I really should stop doing this, but every time I make something I just have to make two for the girls.  Plus, the second time around is always that much more fun.

And although my girls don’t need anymore clothes, it’s just too much fun to see them wearing things I make.  I know that all too soon, they won’t want me to make them clothes anymore.

So anyway, I went with Rae’s Charlie tunic again and made it into a dress this time.  I also added the puff sleeves and rounded placket again, similar to Natalie’s tunic.

My favorite part is the little bit of hand stitching.  I used to have a pic up on my inspiration board of a top that had a ton of hand stitching around the neck – it was beautiful.  Maybe I’ll have to make just one more, maybe in my size this time…

Comments: 47

apple tunic

Here’s Natalie in her ‘girlified’ Charlie Tunic.  I just love Rae‘s patterns, they’re always so professional and well put together.  Don’t get me wrong, there are so many talented pattern designers out there, but this one was really awesome and well thought out.  There honestly wasn’t a detail left uncovered, and the pieces went together like a breeze. And don’t even get me started on all the lovely the options on this pattern, you know I love options!!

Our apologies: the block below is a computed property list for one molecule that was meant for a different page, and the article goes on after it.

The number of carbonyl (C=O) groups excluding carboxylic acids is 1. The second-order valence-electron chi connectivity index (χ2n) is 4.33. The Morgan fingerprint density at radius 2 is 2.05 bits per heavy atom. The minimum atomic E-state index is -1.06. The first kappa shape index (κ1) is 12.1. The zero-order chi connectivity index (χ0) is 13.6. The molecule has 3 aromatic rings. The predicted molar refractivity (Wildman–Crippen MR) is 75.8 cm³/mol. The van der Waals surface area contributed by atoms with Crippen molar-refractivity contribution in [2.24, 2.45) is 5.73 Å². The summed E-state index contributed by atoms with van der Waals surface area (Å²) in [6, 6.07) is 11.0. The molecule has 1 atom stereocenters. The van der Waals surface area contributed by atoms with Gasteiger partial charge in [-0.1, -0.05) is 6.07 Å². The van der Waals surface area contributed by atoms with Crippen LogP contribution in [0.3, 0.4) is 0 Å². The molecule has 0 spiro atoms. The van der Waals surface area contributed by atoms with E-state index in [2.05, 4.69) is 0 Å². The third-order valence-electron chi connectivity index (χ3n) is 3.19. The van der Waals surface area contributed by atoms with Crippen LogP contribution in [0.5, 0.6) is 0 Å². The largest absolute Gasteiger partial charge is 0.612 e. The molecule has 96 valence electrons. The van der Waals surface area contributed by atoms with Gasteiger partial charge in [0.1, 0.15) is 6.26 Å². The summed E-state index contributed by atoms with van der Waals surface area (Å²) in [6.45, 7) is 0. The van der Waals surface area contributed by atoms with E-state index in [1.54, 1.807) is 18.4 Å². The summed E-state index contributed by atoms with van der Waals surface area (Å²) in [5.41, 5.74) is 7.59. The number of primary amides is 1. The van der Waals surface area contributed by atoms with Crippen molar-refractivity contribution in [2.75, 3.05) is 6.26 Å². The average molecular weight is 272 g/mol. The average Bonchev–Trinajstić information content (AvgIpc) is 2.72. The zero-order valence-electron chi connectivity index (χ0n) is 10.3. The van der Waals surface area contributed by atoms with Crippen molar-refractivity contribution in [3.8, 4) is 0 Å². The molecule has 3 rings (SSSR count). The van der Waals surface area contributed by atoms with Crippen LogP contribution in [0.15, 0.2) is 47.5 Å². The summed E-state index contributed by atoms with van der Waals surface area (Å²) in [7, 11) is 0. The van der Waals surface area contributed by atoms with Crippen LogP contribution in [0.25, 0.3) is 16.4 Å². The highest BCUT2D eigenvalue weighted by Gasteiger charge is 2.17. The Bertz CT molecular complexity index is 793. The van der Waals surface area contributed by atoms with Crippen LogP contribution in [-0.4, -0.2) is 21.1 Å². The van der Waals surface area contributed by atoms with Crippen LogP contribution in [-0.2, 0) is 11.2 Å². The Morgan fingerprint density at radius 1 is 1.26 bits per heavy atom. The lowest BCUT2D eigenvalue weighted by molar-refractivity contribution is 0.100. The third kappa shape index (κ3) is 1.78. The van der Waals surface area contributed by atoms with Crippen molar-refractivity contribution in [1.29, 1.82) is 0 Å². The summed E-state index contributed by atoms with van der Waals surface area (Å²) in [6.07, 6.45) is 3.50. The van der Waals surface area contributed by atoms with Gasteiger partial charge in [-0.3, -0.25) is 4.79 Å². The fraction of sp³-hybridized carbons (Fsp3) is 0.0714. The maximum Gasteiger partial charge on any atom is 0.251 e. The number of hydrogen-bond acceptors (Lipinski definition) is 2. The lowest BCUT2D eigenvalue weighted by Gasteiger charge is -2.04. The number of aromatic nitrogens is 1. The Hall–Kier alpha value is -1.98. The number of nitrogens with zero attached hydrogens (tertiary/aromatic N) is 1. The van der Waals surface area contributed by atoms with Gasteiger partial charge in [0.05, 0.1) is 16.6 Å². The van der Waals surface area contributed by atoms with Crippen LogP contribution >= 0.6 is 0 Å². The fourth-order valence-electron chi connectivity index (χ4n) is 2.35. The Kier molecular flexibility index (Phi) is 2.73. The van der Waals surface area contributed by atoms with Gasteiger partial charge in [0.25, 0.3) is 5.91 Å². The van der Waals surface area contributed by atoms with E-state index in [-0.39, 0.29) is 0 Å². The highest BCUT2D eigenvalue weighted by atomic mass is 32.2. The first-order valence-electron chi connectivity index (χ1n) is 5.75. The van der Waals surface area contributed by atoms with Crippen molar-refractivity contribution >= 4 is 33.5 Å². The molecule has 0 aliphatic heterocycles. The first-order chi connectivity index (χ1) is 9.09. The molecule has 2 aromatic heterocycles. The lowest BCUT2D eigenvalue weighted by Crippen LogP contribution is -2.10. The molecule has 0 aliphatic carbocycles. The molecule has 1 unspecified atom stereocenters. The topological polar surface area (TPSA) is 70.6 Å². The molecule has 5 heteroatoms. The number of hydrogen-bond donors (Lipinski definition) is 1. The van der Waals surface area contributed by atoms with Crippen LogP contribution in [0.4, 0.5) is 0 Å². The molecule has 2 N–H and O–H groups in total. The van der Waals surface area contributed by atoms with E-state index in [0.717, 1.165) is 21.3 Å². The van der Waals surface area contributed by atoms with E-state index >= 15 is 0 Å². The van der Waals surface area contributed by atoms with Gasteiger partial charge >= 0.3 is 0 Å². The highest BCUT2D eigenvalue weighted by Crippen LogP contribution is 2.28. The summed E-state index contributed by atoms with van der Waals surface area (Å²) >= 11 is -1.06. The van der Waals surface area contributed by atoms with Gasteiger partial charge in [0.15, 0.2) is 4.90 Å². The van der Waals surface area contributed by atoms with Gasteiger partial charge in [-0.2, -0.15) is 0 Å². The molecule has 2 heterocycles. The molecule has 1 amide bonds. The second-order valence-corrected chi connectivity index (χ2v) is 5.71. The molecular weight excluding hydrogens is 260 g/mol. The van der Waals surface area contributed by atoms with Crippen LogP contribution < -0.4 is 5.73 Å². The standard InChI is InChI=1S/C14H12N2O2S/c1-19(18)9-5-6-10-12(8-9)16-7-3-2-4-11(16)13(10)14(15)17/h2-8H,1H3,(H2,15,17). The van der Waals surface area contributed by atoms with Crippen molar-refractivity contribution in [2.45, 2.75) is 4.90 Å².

For her tunic I added a center pleat to the front and gathers to the sleeve.  I also rounded the front placket, hoping that these little extra details would make it a little softer and girlie looking.  It’s fun to make this version, but I definitely can’t wait to make one for my nephew.